THE US president has been expressing his concern at our approach to economic recovery of late for which we might be expected to be appreciative of such advice he has to offer.
However, his concern is that we should increase spending, create growth and buy more American goods. A solution for the United States economy rather than ours, although we do have a habit of dancing to Uncle Sam’s tunes.
Discounting Obama’s somewhat parochial view, the underlying message may well have some merit.
It is no more than a reversion to Keynsian policies of increasing state spending to build up employment, create wealth and repay public debt from the rising tax income of a stronger economy. It worked in the US in the 1930s and to a some extent in the United Kingdom in the same decade, although the North saw little of such investment with the exception of the still- flourishing Team Valley Trading Estate.
There is little doubt that much of the infrastructure of this country would benefit from investment. The road system remains early 20th century, with the exception of the motorways, sewage and drainage is based on Victorian schemes, railways have been savaged in spite of ever increasing passenger numbers and, most alarmingly, our energy generation is in a perilous state with all sorts of forecasts as to how long it will be before we cannot light our houses, offices and factories.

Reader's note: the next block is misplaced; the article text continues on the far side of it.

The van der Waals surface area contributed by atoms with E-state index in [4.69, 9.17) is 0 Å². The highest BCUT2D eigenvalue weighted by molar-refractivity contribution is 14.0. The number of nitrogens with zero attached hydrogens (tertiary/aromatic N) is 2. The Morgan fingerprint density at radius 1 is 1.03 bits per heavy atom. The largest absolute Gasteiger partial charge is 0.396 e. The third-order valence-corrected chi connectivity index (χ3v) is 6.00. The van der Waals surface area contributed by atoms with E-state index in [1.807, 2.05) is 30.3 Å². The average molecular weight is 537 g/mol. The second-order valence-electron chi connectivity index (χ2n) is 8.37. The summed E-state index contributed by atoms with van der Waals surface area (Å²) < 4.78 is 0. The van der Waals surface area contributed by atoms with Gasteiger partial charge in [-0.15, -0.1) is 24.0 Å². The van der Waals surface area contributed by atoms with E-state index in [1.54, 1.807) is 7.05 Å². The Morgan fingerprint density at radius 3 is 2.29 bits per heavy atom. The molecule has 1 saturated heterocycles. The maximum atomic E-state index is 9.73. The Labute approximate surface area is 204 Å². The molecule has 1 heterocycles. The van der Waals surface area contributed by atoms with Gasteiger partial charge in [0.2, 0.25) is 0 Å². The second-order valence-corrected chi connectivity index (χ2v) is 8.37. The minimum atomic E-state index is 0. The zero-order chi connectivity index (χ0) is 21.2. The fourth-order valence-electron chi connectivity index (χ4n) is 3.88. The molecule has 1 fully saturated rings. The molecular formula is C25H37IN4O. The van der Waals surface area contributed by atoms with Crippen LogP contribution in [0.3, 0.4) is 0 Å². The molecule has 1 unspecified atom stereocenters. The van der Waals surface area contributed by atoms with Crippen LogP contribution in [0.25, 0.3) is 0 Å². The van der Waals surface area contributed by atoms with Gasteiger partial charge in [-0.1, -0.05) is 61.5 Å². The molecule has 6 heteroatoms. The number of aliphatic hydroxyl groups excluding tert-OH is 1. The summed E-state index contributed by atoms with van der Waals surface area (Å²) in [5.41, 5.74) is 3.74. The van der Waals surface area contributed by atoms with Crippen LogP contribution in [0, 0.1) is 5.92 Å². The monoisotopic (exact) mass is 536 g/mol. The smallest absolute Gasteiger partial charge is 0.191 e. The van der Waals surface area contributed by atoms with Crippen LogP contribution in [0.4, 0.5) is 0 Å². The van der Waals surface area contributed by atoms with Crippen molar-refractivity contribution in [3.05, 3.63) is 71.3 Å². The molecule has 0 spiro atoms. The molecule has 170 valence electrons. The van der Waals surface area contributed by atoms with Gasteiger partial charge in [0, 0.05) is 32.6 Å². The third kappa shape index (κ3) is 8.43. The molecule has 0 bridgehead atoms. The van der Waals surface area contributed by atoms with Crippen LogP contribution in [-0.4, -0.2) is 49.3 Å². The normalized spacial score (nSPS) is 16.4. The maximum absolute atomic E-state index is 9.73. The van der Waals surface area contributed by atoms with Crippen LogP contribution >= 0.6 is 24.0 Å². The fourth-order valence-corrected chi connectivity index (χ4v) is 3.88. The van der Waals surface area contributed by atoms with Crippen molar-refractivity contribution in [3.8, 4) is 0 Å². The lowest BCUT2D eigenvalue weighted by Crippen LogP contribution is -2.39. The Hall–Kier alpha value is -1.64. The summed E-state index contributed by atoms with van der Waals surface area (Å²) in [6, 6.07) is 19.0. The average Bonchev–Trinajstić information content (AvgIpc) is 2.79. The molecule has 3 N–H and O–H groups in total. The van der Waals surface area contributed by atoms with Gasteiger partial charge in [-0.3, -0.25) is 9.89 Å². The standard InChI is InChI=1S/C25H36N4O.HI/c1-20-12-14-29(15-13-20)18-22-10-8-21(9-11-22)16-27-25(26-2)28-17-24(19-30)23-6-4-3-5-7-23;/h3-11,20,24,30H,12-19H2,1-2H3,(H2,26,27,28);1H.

It may be, therefore, that we should listen to President Obama, even if we adjust what he says towards our own needs. But there remains one critical obstacle. Much of the ownership, or the control, of those vital areas of what were public utilities lies outside the UK.
Investment will create short-term employment, a desirable achievement, but ultimately the beneficiaries will be foreign shareholders reaping the dividend of the British taxpayers’ hard-earned contributions. Alone, amongst major economies, we allow so much of our vital infrastructure to move into overseas ownership. It does not happen in the USA, France or Germany.
The rush to an open market of the post-1980 period has resulted in a high price to our economy.
No doubt we will spend at some stage as necessity demands. The Chinese are favourites to build a new nuclear power station, the Germans will provide our rail rolling stock, the French will control our water resources and the Americans will be looking for every opportunity. It may be some time before the chancellor unlooses his purse strings, but part of that exercise has to bring ownership and control of national resources back where they belong.
:: Bill Midgley is a North East business executive